TICKETS ON SALE: HAUDENOSAUNEE WOMEN'S INFLUENCE ON WOMEN'S MOVEMENT (Info below)
Dedicated to educating current and future generations about Gage’s work and its power to drive contemporary social change.
HAUDENOSAUNEE WOMEN’S INFLUENCE
WOMEN’S RIGHTS MOVEMENT
To learn more about this amazing confluence of cultures and to celebrate the 100th anniversary of woman suffrage in 2020, join us as we honor our Haudenosaunee Sisters for their inspiration and guidance.
· Gloria Steinem, writer, lecturer, political activist, and feminist organizer
· Dr. Sally Roesch Wagner, Executive Director of the Matilda Joslyn Gage Foundation
· Jeanne Shenandoah, Onondaga Nation Eel Clan Traditional Medicine Keeper
· Gaeñ hia uh/Betty Lyons, Onondaga Nation, Snipe Clan, Executive Director of the American Indian Law Alliance
The event is a fundraiser for the American Indian Law Alliance and the Matilda Joslyn Gage Foundation and is co-sponsored by the American Indian Community House and the Ethical NYC.
Matilda Joslyn Gage (March 24, 1826 – March 18, 1898) was a 19th-century women's suffragist a Native American rights activist, an abolitionist, a freethinker and a prolific author, who was "born with a hatred of oppression."
One of the most radical, far-sighted and articulate early feminists, Matilda Joslyn Gage was deliberately written out of history after her death in 1898 by an increasingly conservative suffrage movement. Equal in importance to Susan B. Anthony and Elizabeth Cady Stanton, Gage is all but unknown today. Work is under way to correct that through the Matilda Joslyn Gage Foundation.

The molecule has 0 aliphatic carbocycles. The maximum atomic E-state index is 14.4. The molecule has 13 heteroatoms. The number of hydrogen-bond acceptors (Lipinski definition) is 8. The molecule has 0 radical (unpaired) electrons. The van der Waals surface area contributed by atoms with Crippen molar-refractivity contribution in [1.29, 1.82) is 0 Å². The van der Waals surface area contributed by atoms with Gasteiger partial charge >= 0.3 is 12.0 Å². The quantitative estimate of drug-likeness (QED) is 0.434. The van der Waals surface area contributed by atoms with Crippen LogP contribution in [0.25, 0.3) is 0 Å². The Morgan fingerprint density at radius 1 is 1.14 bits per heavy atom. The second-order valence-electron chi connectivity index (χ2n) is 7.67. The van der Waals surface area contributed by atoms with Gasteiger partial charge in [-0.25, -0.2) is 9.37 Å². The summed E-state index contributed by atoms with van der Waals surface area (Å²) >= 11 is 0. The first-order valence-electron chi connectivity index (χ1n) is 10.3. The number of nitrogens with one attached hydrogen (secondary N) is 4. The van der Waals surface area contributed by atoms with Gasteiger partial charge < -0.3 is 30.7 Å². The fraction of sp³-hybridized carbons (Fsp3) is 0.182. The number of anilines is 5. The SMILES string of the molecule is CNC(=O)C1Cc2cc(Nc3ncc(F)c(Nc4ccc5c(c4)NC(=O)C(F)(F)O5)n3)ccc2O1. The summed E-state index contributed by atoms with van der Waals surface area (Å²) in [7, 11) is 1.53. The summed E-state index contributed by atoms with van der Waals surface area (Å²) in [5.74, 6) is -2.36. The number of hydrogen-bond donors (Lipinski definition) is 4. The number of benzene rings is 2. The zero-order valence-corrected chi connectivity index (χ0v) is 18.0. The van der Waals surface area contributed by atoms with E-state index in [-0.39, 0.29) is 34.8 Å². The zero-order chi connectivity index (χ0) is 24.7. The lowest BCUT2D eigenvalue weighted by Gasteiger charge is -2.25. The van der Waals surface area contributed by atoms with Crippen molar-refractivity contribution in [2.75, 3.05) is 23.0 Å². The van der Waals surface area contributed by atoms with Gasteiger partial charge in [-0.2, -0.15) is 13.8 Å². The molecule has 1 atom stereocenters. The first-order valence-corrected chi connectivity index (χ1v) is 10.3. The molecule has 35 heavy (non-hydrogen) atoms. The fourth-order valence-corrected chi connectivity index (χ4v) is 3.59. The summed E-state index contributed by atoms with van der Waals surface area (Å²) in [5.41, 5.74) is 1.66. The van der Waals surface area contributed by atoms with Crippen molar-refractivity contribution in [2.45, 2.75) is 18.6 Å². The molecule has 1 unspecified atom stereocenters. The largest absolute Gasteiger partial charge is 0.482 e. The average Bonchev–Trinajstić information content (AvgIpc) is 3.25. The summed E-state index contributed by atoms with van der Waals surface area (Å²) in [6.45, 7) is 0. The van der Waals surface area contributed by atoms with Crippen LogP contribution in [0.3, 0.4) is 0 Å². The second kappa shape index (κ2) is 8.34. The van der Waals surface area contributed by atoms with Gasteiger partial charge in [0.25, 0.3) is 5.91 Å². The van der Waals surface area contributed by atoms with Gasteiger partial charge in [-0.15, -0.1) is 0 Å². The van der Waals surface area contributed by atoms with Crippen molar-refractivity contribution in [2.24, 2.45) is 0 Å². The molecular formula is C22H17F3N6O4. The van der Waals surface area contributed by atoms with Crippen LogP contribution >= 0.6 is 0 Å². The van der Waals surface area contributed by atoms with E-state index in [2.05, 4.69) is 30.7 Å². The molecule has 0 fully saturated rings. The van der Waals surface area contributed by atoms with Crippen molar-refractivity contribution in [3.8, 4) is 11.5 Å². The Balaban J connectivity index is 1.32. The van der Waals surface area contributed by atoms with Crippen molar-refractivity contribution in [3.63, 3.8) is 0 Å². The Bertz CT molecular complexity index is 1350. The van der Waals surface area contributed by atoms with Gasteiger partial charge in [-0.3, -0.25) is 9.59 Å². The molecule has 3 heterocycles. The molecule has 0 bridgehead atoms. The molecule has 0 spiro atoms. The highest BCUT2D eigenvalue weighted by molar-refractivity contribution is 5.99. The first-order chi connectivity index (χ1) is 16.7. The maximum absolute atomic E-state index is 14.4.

The Matilda Joslyn Gage Foundation was founded in 2000 when Sally Roesch Wagner, the leading authority on Gage, brought together a nationwide network of diverse people with a common goal: to bring this vitally important suffragist back to her rightful place in history.
The Matilda Joslyn Gage Foundation is dedicated to celebrating and promoting Gage’s legacy and the continuing significance of her life, her thought, her writings and her inspiration for the present and the future.
The Gage home is one of Our Nation’s Most Important Historic Sites. The museum has rooms dedicated to the social justice work of Matilda Joslyn Gage:
The Gage Center is also an educational resource for discussion and dialogue about the human rights issues to which she dedicated her life.
The Matilda Joslyn Gage Foundation is dedicated to educating current and future generations about Gage’s work and its power to drive contemporary social change.
Monday – Friday 9:30-2:30
Monday night - 4:00pm -8:00pm
Saturday: Open the first and last Saturday of every month,
10:00am – 3:00pm
*We strongly encourage that visitors arrive no later than 2:00 pm.
The historic Gage Home is located at 210 E. Genesee Street, Fayetteville, NY 13066.
It is on the corner of East Genesee Street (NYS Route 5) and Walnut Street. It is a white, two-story, Greek Revival with four white pillars. There is a blue and yellow state historical marker on the corner.
Would you like to make a difference?
If so, please consider volunteering at the Matilda Joslyn Gage Center! Your passion for social justice and enthusiasm for history will both find outlets at our unique, award-winning museum.
The Matilda Joslyn Gage Foundation is a is a 501(c)(3) non-profit entity honoring Gage through educational and interpretive exhibits, activities and events. The museum allows visitors to see first-hand, how one's aspirations can be attained through dedication, courage, and foresight.
Your Support Makes A Difference!
Learn more about our upcoming events, fundraisers, and more!